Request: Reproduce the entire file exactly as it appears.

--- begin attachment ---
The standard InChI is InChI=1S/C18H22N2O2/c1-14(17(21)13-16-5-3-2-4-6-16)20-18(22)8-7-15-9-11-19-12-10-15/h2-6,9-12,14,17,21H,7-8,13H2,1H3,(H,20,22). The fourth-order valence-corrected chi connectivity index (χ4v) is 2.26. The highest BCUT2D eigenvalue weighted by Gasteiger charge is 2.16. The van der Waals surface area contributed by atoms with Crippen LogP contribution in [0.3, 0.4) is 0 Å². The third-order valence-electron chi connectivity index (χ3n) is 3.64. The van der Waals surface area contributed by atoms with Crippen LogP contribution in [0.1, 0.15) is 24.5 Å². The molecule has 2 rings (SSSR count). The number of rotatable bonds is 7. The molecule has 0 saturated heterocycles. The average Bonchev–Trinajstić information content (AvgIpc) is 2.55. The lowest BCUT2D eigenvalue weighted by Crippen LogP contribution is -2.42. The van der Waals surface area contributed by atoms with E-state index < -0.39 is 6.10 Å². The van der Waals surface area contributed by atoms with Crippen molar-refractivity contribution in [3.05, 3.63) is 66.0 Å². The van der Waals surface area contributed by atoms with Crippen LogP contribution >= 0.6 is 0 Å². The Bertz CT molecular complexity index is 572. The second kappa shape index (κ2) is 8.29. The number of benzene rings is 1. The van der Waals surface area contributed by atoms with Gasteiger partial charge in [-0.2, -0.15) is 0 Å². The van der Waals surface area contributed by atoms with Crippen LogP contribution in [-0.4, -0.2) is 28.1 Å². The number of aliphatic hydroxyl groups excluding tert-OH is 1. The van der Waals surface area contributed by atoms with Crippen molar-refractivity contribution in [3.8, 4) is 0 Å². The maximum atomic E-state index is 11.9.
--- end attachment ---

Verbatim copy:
The standard InChI is InChI=1S/C18H22N2O2/c1-14(17(21)13-16-5-3-2-4-6-16)20-18(22)8-7-15-9-11-19-12-10-15/h2-6,9-12,14,17,21H,7-8,13H2,1H3,(H,20,22). The fourth-order valence-corrected chi connectivity index (χ4v) is 2.26. The highest BCUT2D eigenvalue weighted by Gasteiger charge is 2.16. The van der Waals surface area contributed by atoms with Crippen LogP contribution in [0.3, 0.4) is 0 Å². The third-order valence-electron chi connectivity index (χ3n) is 3.64. The van der Waals surface area contributed by atoms with Crippen LogP contribution in [0.1, 0.15) is 24.5 Å². The molecule has 2 rings (SSSR count). The number of rotatable bonds is 7. The molecule has 0 saturated heterocycles. The average Bonchev–Trinajstić information content (AvgIpc) is 2.55. The lowest BCUT2D eigenvalue weighted by Crippen LogP contribution is -2.42. The van der Waals surface area contributed by atoms with E-state index < -0.39 is 6.10 Å². The van der Waals surface area contributed by atoms with Crippen molar-refractivity contribution in [3.05, 3.63) is 66.0 Å². The van der Waals surface area contributed by atoms with Crippen LogP contribution >= 0.6 is 0 Å². The Bertz CT molecular complexity index is 572. The second kappa shape index (κ2) is 8.29. The number of benzene rings is 1. The van der Waals surface area contributed by atoms with Gasteiger partial charge in [-0.2, -0.15) is 0 Å². The van der Waals surface area contributed by atoms with Crippen LogP contribution in [-0.4, -0.2) is 28.1 Å². The number of aliphatic hydroxyl groups excluding tert-OH is 1. The van der Waals surface area contributed by atoms with Crippen molar-refractivity contribution in [3.8, 4) is 0 Å². The maximum atomic E-state index is 11.9.